WOUND ASSESSMENT: Instructions for Use

General Guidelines

Fill out the attached rating sheet to assess a wound after reading the definitions and methods of assessment described below. Evaluate once a week and whenever a change occurs in the wound. Rate according to each item by picking the response that best describes the wound and entering that number in the column for the appropriate date.

Specific Instructions

1. Size: Use ruler to measure the longest and widest aspect of the wound surface in centimeters; always measure length from head to toe.

2. Depth: Measure in centimeters (cm)

3. Edges: Use this guide:

Indistinct, diffuse                  = unable to clearly distinguish wound outline.
Attached                                 = even or flush with wound base, no sides or walls present; flat.
Not attached                          = sides or walls are present; floor or base of wound is deeper than edge.
Rolled under, thickened       = soft to firm and flexible to touch
Hyperkeratosis                      = callous-like tissue formation around wound and at edges
Fibrotic, scarred                    = hard, rigid to touch

4. Undermining: Assess by inserting a cotton-tipped applicator under the wound edge; advance it as far as it will go without using undue force; raise the tip of the applicator so it may be seen or felt on the surface of the skin; mark the surface with a pen; measure the distance from the mark on the skin to the edge of the wound. Continue process around the wound.

5. Necrotic Tissue Type and Amount: Pick the type of necrotic tissue that is predominant in the wound according to color, consistency adherence, and amount using this guide:

White/gray non-viable                  = may appear prior to wound opening; skin surface is white or gray.
Non-adherent yellow slough       = thin, mucinous substance; scattered throughout wound bed; easily seperated                                                             from wound tissue.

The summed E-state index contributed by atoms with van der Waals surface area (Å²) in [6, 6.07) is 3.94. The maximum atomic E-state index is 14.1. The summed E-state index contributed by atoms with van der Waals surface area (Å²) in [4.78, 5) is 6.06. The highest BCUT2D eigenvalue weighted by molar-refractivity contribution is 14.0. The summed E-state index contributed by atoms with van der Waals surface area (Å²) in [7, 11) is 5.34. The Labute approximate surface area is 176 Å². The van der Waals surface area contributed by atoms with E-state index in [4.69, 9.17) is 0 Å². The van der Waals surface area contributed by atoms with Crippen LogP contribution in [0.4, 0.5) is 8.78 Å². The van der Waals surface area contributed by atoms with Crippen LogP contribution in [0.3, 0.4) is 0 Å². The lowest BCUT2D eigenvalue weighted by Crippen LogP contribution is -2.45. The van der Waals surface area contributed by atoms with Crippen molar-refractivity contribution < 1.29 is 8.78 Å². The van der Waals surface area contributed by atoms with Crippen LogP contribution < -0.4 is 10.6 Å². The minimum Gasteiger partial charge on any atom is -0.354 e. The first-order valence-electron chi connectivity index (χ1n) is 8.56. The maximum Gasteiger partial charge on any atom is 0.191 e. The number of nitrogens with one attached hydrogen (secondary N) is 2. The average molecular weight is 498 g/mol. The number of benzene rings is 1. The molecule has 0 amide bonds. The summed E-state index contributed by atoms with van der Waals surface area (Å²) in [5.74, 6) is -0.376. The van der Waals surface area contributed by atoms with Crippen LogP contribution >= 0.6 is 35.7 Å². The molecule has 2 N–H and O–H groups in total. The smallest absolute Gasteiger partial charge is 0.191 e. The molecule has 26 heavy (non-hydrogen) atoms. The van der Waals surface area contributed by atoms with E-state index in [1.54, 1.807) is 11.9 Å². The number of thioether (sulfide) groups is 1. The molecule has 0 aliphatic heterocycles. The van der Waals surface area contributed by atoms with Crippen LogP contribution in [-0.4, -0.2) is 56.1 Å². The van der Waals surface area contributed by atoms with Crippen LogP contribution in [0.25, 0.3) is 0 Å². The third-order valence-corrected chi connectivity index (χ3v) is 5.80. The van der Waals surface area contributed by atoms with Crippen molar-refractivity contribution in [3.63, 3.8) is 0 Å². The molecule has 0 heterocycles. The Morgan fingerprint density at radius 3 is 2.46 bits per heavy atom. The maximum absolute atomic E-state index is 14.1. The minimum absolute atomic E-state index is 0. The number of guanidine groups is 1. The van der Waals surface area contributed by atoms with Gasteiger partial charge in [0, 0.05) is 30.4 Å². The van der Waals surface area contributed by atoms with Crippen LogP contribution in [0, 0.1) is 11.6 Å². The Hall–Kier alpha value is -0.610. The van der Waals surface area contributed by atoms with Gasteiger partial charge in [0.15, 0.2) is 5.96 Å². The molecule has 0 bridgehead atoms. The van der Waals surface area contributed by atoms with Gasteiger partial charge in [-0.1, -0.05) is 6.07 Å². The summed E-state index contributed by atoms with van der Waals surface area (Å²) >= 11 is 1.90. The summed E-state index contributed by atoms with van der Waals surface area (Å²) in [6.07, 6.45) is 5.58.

Loosely adherent yellow slough = thick, stringy clumps of debris; attached to wound tissue.
Adherent, soft black eschar         = soggy tissue; strongly attached to tissue in center or base of wound.
Firmly adherent, hard black         = firm, crusty tissue; strongly attached to wound base and edges (like a hard                                                                scab).
Indicate % of wound involved next to number in item column for the appropriate date.

6. Exudate Type and Amount: Some dressings interact with wound drainage to produce a gel or trap liquid. Before assesing exudate type, gently cleanse wound with normal saline or water. Pick the exudate type that is predominant in the wound according to color and consistency, using this guide:

Bloody                      = thin, bright red
Serosanguineous     = thin, watery, pale red to pink
Serous                          = thin, water, clear*
Purulent                      = thin or thick, opaque tan to yellow*
Foul purulent             = thick, opaque yellow to green with offensive odor*

Use this guide and indicate none, scant, small, moderate or large for amount next to number in column under appropriate date.

None = wound tissues dry
Scant = wound tissues moist; no measurable exudate
Small = wound tissues wet; moisture evenly distributed in wound; drainage involved < 25% of dressing
Moderate = wound tissues saturated; drainage may or may not be evenly distributed in wound; drainage involved > 25% to < 75% of dressing
Large = wound tissues bathed in fluid; drainage freely expressed; may or may not be evenly distributed in wound; drainage involves > 75% of dressing